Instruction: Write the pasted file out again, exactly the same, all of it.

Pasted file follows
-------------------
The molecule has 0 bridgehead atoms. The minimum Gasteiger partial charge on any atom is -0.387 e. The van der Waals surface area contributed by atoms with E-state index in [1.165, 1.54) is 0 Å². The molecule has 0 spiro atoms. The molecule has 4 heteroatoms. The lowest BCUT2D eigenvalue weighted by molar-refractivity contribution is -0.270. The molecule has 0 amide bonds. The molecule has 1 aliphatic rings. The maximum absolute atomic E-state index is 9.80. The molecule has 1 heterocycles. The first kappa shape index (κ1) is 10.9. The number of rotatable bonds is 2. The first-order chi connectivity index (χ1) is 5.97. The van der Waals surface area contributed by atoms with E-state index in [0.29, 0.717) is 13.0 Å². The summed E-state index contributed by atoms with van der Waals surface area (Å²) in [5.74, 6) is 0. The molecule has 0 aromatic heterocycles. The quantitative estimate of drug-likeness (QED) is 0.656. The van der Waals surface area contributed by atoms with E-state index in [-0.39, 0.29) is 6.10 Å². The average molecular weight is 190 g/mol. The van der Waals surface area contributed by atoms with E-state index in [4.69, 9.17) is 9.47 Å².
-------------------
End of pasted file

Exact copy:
The molecule has 0 bridgehead atoms. The minimum Gasteiger partial charge on any atom is -0.387 e. The van der Waals surface area contributed by atoms with E-state index in [1.165, 1.54) is 0 Å². The molecule has 0 spiro atoms. The molecule has 4 heteroatoms. The lowest BCUT2D eigenvalue weighted by molar-refractivity contribution is -0.270. The molecule has 0 amide bonds. The molecule has 1 aliphatic rings. The maximum absolute atomic E-state index is 9.80. The molecule has 1 heterocycles. The first kappa shape index (κ1) is 10.9. The number of rotatable bonds is 2. The first-order chi connectivity index (χ1) is 5.97. The van der Waals surface area contributed by atoms with E-state index in [0.29, 0.717) is 13.0 Å². The summed E-state index contributed by atoms with van der Waals surface area (Å²) in [5.74, 6) is 0. The molecule has 0 aromatic heterocycles. The quantitative estimate of drug-likeness (QED) is 0.656. The van der Waals surface area contributed by atoms with E-state index in [-0.39, 0.29) is 6.10 Å². The average molecular weight is 190 g/mol. The van der Waals surface area contributed by atoms with E-state index in [4.69, 9.17) is 9.47 Å².